The Common Good

God's Politics Blog

The Dangers of Bi-Vocational Ministry

I eat, sleep, and breathe faith and politics; it is my passion and calling. From 9-5 each weekday, I direct communications and advocacy for Sojourners, moving around Washington, D.C. for various meetings, engaging with reporters and the media, and planning advocacy strategies around pressing justice issues. Then I turn off my computer and walk out the door. But instead of going home, I’m usually off to another meeting that has little to do with politics and everything to do with faith.

I’m a bi-vocational pastor, and I spend 15-20 additional hours working in a local congregation alongside several clergy colleagues, who themselves are a mix of full-time and part-time ministers. Serving in a church keeps me rooted. It provides perspective when the dysfunctions of Washington threaten to consume me. Helping people discover faith and integrate it into their lives renews and enlivens my soul.

Part of me pretends that I’d be spending this much time worshiping on Sunday morning and hanging out with my fellow young adults anyway, so I might as well be polishing my ministerial skills. But when I’m honest, I know it isn’t close to the same thing. I am way more invested in people’s lives – their joys and concerns – and the life of a particular community than I otherwise would be as “just a member of the congregation.” It is a demanding role that can be emotional, mentally and spiritually draining at times, but I love every minute of it. This is what I was made to do. Being a pastor is my identity. This calling is fundamental to who I am and how I understand myself in the world.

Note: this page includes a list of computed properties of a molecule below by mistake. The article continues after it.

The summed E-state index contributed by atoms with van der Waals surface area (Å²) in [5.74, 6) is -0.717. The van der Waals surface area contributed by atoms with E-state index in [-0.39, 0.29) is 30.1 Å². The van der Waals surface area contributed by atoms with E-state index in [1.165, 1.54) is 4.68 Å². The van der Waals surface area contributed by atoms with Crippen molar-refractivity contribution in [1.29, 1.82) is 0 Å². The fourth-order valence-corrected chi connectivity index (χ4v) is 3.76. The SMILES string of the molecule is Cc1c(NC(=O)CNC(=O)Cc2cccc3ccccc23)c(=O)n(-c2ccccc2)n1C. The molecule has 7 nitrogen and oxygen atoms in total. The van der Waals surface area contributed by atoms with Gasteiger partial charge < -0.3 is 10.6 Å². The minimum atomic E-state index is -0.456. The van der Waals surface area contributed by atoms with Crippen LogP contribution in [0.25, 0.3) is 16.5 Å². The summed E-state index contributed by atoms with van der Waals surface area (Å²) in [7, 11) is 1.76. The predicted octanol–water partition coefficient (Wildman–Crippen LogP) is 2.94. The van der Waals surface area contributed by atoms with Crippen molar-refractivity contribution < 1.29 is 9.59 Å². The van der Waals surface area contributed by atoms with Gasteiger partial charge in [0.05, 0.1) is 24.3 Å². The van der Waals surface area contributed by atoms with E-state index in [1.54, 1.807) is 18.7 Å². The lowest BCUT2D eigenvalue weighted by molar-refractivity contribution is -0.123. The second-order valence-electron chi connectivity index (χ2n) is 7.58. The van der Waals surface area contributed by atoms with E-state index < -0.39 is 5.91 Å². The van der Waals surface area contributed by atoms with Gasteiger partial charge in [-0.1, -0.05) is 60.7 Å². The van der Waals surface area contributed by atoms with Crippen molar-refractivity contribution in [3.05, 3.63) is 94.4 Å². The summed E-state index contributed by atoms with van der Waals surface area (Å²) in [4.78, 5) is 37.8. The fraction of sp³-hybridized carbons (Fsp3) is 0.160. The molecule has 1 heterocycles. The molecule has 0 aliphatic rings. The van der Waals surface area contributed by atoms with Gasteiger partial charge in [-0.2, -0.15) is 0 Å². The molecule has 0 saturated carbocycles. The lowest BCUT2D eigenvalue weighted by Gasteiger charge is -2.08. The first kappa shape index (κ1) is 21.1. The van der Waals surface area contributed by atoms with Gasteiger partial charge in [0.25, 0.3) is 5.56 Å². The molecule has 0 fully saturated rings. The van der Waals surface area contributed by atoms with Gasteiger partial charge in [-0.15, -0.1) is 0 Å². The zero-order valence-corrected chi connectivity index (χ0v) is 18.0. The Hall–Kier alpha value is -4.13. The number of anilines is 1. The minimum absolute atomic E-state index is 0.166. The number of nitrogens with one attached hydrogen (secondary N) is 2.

The number of bi-vocational ministers is increasing rapidly. Many pastors who work full-time jobs and serve in congregations part-time receive little or no pay for their church service. This trend has been described as “the future of the church” and extolled because the model is a return to “the original church” that will “enliven congregations.”

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Is Anyone Answering Iraqi Christians' Cries for Help?

Iraq’s Christians are begging the world for help. Is anybody listening?

Since capturing the country’s second largest city of Mosul in early June, the Islamic State, formerly known as ISIS, has ordered Christians to convert to Islam, pay taxes levied on non-Muslims, or die. The extremist Sunni group is also persecuting and murdering Turkmen and Shabaks, both Muslim religious minorities.

Human rights lawyer Nina Shea described the horror in Mosul to me: “[The Islamic State] took the Christians’ houses, took the cars they were driving to leave. They took all their money. One old woman had her life savings of $40,000, and she said, ‘Can I please have 100 dollars?’, and they said no. They took wedding rings off fingers, chopping off fingers if they couldn’t get the ring off.”

“We now have 5,000 destitute, homeless people with no future,” Shea said. “This is a crime against humanity.”

For the first time in 2,000 years, Mosul is devoid of Christians. “This is ancient Nineveh we are talking about,” Shea explained. “They took down all the crosses. They blew up the tomb of the prophet Jonah. An orthodox Cathedral has been turned into a mosque. … They are uprooting every vestige of Christianity.” University of Mosul professor Mahmoud Al ‘Asali, a Muslim, bravely spoke out against the Islamic State’s purging of Christians and was executed.

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I Need Feminism Because ...

In a perfect world, women can choose to be whomever they want. But there is not yet a country on earth in which that is actually true. That is why we need feminism.